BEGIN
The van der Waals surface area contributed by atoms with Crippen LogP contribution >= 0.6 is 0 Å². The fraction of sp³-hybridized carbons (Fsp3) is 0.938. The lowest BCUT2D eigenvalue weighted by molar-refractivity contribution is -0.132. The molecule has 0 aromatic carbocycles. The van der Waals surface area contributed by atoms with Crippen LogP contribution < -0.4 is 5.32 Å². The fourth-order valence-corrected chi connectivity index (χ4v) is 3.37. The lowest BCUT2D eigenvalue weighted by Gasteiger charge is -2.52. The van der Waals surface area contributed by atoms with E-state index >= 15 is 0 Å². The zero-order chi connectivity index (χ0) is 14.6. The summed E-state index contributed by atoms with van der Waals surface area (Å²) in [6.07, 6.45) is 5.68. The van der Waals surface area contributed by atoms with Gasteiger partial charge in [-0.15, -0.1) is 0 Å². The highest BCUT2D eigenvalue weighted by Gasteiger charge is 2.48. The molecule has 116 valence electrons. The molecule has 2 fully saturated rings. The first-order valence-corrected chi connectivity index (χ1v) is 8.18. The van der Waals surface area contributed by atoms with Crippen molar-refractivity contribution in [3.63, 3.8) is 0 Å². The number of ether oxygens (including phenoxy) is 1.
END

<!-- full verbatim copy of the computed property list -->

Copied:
The van der Waals surface area contributed by atoms with Crippen LogP contribution >= 0.6 is 0 Å². The fraction of sp³-hybridized carbons (Fsp3) is 0.938. The lowest BCUT2D eigenvalue weighted by molar-refractivity contribution is -0.132. The molecule has 0 aromatic carbocycles. The van der Waals surface area contributed by atoms with Crippen LogP contribution < -0.4 is 5.32 Å². The fourth-order valence-corrected chi connectivity index (χ4v) is 3.37. The lowest BCUT2D eigenvalue weighted by Gasteiger charge is -2.52. The van der Waals surface area contributed by atoms with E-state index >= 15 is 0 Å². The zero-order chi connectivity index (χ0) is 14.6. The summed E-state index contributed by atoms with van der Waals surface area (Å²) in [6.07, 6.45) is 5.68. The van der Waals surface area contributed by atoms with Gasteiger partial charge in [-0.15, -0.1) is 0 Å². The highest BCUT2D eigenvalue weighted by Gasteiger charge is 2.48. The molecule has 116 valence electrons. The molecule has 2 fully saturated rings. The first-order valence-corrected chi connectivity index (χ1v) is 8.18. The van der Waals surface area contributed by atoms with Crippen molar-refractivity contribution in [3.63, 3.8) is 0 Å². The number of ether oxygens (including phenoxy) is 1.